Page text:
T. cyanea is a mesic variety with a cluster of medium green, spider-like leaves. Heights range from eight to 10 inches. Plants produce a hot pink quill-like spike with three-petaled purple-blue flowers on its edges. This plant has roots that are able to take up nourishment, and unlike other species, it also thrives in potting soil.


The T. funckiana is a caulescent air plant species meaning that its leaves grow upwards along its stem instead of branching out. These Tillandsia are found in the wild dwelling on cliffs in the Andes and Venezuela. The funckiana resembles a pine branch, with soft pine needle like leaves. You may see some that grow straight, while others grow in a twisting and turning fashion.

The cool thing about the T. funckiana is that they produce many pups along the stem and clump easily. These are beautiful displayed in a hanging cluster that shows off their vibrant blooms.

To care for the T. funckiana make sure that it receives ample sunlight and water once a week. Fertilization with help to promote blooming and pup formation. Soon, you may have a beautiful clump of funckiana plants to hang!


IRl I lonantha Tillandsia lonantha are a staple air plant with its eye-catching colors and shape. What starts off as a small collection of green or silver leaves grows into a stunning air plant displaying colorful shoots and flowers. These plants originate from many places, resulting in several varieties of lonantha. These varieties, or eco-types, are all a little different based on the varying climates, altitudes and environments in their native zones.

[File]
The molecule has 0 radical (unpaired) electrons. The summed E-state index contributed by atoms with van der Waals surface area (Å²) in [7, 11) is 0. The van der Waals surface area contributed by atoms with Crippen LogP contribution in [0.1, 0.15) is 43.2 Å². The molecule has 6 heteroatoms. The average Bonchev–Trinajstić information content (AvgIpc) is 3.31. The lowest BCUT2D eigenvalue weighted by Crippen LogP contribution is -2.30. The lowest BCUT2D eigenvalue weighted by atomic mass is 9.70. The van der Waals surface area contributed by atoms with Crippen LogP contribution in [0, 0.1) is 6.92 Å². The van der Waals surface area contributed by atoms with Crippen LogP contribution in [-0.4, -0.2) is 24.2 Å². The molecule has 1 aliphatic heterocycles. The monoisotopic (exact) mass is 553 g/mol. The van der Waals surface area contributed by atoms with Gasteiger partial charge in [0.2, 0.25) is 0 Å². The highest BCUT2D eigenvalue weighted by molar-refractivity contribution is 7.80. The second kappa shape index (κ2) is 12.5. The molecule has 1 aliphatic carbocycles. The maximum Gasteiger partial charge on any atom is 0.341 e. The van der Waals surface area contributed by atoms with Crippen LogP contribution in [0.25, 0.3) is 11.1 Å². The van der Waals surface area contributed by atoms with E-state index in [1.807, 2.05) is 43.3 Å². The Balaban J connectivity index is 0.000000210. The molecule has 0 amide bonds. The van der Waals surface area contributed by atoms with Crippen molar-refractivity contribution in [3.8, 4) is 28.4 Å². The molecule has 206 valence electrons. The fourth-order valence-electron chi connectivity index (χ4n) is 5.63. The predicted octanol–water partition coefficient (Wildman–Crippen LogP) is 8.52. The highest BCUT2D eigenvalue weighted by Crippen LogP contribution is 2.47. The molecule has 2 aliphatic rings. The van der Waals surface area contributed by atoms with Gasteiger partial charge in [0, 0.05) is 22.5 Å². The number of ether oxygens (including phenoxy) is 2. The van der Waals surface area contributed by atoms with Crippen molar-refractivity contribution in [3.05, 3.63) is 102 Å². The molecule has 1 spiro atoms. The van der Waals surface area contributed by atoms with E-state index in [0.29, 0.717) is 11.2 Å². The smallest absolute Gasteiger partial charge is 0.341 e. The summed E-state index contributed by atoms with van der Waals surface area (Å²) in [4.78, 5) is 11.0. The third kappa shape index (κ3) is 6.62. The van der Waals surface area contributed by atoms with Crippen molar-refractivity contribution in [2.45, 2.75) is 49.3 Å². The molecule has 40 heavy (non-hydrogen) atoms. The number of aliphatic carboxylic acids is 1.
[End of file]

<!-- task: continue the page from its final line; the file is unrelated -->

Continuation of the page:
Native to Peru and Ecuador, the Tillandsia Straminea is a very striking plant. These plants can grow to be quite large and will grow into a very impressive clump over time.

The Tillandsia straminea has velvety soft silvery green leaves. Take care when moving or transporting this plant, it leaves are very delicate and can be broken quite easily. It is a xeric plant, so it will thrive in areas of low humidity and drier overall conditions. These plants also prefer more sun than the majority or air plants. We recommend misting rather than soaking these dry-loving plants.

One of the most intriguing and unique things about the Tillandsia straminea is that it is one of the few air plants that produce highly scented flowers when in bloom. These blooms are white and purple flower bracts that emit from a beautiful inflorescence.


Nicknamed the Shirley Temple due to its curling leaves, the Tillandsia streptophylla is a stunning xeric air plant. Native to Central America, Mexico, and the West Indies, it thrives in low humidity areas due to its abundance of trichomes.